Marine Corps base, Camp Lejuene, in North Carolina has been under scrutiny for the largest contaminated water scandal in the history of the United States. The military base has admittedly dumped toxic waste into the ground for decades, contaminating the drinking water for an estimated one million people. When the contamination was first discovered, little effort was made to notify past residents and affected families in order to correct the dangerous issue.
Many people have contracted chronic illnesses and injuries as a result of consuming the contaminated water over a period of time. An Agency for Toxic Substances and Disease Registry (ATSDR) survey on a group of pregnant women exposed to the contaminated water at Camp Lejuene revealed 106 cases of cancer and birth defects believed to be caused by the toxins.
In one instance, retired Marine Master Sergeant Jerry Ensminger lost a daughter to childhood Leukemia at the age of nine. Her form of Leukemia has since been linked to benzene, one of the many toxins found during testing at the camp site. Ensiminger now travels the country promoting his award-winning documentary about the contamination scandal entitled Semper Fi: Always Faithful.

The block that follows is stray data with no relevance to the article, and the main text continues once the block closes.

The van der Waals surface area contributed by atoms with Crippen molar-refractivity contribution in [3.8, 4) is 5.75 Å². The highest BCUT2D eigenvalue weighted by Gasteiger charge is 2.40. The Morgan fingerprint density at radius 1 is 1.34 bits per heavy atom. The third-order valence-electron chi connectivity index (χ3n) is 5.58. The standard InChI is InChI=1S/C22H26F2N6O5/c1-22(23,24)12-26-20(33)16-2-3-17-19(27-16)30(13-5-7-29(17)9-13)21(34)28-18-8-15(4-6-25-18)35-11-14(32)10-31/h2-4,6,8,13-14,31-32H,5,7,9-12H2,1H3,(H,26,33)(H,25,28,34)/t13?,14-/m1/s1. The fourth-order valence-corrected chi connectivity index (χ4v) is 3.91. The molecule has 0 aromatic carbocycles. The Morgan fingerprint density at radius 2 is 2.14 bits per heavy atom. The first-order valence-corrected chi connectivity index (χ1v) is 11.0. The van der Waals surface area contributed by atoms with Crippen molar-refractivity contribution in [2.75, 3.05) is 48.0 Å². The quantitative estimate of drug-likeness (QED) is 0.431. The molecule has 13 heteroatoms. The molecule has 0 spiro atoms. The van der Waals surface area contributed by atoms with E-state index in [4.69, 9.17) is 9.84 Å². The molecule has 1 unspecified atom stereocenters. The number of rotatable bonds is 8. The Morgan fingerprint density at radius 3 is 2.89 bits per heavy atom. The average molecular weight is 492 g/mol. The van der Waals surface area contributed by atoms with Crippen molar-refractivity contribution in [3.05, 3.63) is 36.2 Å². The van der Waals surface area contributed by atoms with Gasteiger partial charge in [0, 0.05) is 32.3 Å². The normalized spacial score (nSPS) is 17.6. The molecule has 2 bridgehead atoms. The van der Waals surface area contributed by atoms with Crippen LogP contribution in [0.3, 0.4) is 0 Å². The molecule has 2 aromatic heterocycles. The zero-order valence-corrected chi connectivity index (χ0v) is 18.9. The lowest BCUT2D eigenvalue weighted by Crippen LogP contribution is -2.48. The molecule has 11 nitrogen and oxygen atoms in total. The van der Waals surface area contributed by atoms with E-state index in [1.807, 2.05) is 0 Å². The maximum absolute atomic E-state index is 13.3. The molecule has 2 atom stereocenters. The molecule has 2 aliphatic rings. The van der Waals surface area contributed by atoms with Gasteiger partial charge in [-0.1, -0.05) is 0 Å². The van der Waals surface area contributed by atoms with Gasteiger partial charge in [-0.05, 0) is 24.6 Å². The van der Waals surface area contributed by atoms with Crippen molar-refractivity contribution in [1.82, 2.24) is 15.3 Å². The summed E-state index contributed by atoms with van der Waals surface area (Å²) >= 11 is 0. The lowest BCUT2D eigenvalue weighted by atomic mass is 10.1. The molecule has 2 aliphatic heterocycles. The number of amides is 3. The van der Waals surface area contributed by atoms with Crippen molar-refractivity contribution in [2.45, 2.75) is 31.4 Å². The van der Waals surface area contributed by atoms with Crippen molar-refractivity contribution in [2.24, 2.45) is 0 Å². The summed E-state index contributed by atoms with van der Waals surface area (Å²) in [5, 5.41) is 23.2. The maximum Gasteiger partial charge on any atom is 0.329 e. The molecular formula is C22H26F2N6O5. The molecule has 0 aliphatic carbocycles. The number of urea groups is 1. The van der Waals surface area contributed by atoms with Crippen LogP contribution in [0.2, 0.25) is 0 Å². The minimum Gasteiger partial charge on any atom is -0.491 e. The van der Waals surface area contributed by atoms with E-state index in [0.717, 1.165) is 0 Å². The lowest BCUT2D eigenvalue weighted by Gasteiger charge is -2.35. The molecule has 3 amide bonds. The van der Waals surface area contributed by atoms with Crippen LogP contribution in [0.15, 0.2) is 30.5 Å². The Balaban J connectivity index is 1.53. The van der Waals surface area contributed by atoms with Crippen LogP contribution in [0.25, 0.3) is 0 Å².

The ATSDR is currently conducting further research on the issue. The final results aren’t expected to be released until 2014—29 years after the scandal was first revealed.
If you worked or lived at Camp Lejeune, North Carolina, between 1975 and 1985, and suffer from a chronic illness or cancer, you may be eligible to receive compensation for medical bills and other illness-related expenses. Contact us by filing out a free initial consultation form today.
Duke Hydraulic Fluid
Our North Carolina toxic exposure attorneys were at the forefront of a Duke University Health System toxic exposure case in 2005 which affected more than 4,000 patients.
The issue began when an elevator company poured dirty hydraulic fluid into several empty detergent barrels while performing elevator maintenance. The barrels of toxic hydraulic fluid were then confused with sterilization detergent.
For almost two months, instruments were “washed” with a solution of hot water and dirty hydraulic fluid. Hospital staff and surgeons noticed their operating tools were slick and oily, but it was several weeks before the source of the problem was discovered.